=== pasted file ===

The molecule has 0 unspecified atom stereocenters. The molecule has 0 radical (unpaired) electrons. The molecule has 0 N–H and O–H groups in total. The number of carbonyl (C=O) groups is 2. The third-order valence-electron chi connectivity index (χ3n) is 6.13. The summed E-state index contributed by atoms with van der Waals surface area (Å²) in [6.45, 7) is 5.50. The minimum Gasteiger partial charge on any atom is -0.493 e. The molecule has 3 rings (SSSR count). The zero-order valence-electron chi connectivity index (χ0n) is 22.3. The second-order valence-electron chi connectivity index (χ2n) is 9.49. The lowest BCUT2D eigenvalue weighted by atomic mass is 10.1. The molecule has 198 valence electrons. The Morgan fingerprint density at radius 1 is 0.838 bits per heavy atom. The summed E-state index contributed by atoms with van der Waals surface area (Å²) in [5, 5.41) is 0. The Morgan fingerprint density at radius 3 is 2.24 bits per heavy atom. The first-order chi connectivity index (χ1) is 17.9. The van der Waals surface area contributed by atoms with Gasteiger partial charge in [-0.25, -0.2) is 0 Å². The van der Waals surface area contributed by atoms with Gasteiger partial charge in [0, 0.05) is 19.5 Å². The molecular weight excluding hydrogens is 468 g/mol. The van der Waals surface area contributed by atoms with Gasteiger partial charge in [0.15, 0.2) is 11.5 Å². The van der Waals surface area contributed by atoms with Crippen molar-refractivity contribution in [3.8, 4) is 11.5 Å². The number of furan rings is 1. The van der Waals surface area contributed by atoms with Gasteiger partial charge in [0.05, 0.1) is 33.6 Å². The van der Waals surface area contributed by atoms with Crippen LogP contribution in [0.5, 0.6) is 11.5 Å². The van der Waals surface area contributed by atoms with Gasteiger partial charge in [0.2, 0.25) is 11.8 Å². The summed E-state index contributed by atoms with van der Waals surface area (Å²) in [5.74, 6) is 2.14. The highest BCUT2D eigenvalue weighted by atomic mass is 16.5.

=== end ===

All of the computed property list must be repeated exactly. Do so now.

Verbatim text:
The molecule has 0 unspecified atom stereocenters. The molecule has 0 radical (unpaired) electrons. The molecule has 0 N–H and O–H groups in total. The number of carbonyl (C=O) groups is 2. The third-order valence-electron chi connectivity index (χ3n) is 6.13. The summed E-state index contributed by atoms with van der Waals surface area (Å²) in [6.45, 7) is 5.50. The minimum Gasteiger partial charge on any atom is -0.493 e. The molecule has 3 rings (SSSR count). The zero-order valence-electron chi connectivity index (χ0n) is 22.3. The second-order valence-electron chi connectivity index (χ2n) is 9.49. The lowest BCUT2D eigenvalue weighted by atomic mass is 10.1. The molecule has 198 valence electrons. The Morgan fingerprint density at radius 1 is 0.838 bits per heavy atom. The summed E-state index contributed by atoms with van der Waals surface area (Å²) in [5, 5.41) is 0. The Morgan fingerprint density at radius 3 is 2.24 bits per heavy atom. The first-order chi connectivity index (χ1) is 17.9. The van der Waals surface area contributed by atoms with Gasteiger partial charge in [-0.25, -0.2) is 0 Å². The van der Waals surface area contributed by atoms with Gasteiger partial charge in [0, 0.05) is 19.5 Å². The molecular weight excluding hydrogens is 468 g/mol. The van der Waals surface area contributed by atoms with Gasteiger partial charge in [0.15, 0.2) is 11.5 Å². The van der Waals surface area contributed by atoms with Crippen molar-refractivity contribution in [3.8, 4) is 11.5 Å². The number of furan rings is 1. The van der Waals surface area contributed by atoms with Gasteiger partial charge in [0.05, 0.1) is 33.6 Å². The van der Waals surface area contributed by atoms with Crippen LogP contribution in [0.5, 0.6) is 11.5 Å². The van der Waals surface area contributed by atoms with Gasteiger partial charge in [0.2, 0.25) is 11.8 Å². The summed E-state index contributed by atoms with van der Waals surface area (Å²) in [5.74, 6) is 2.14. The highest BCUT2D eigenvalue weighted by atomic mass is 16.5.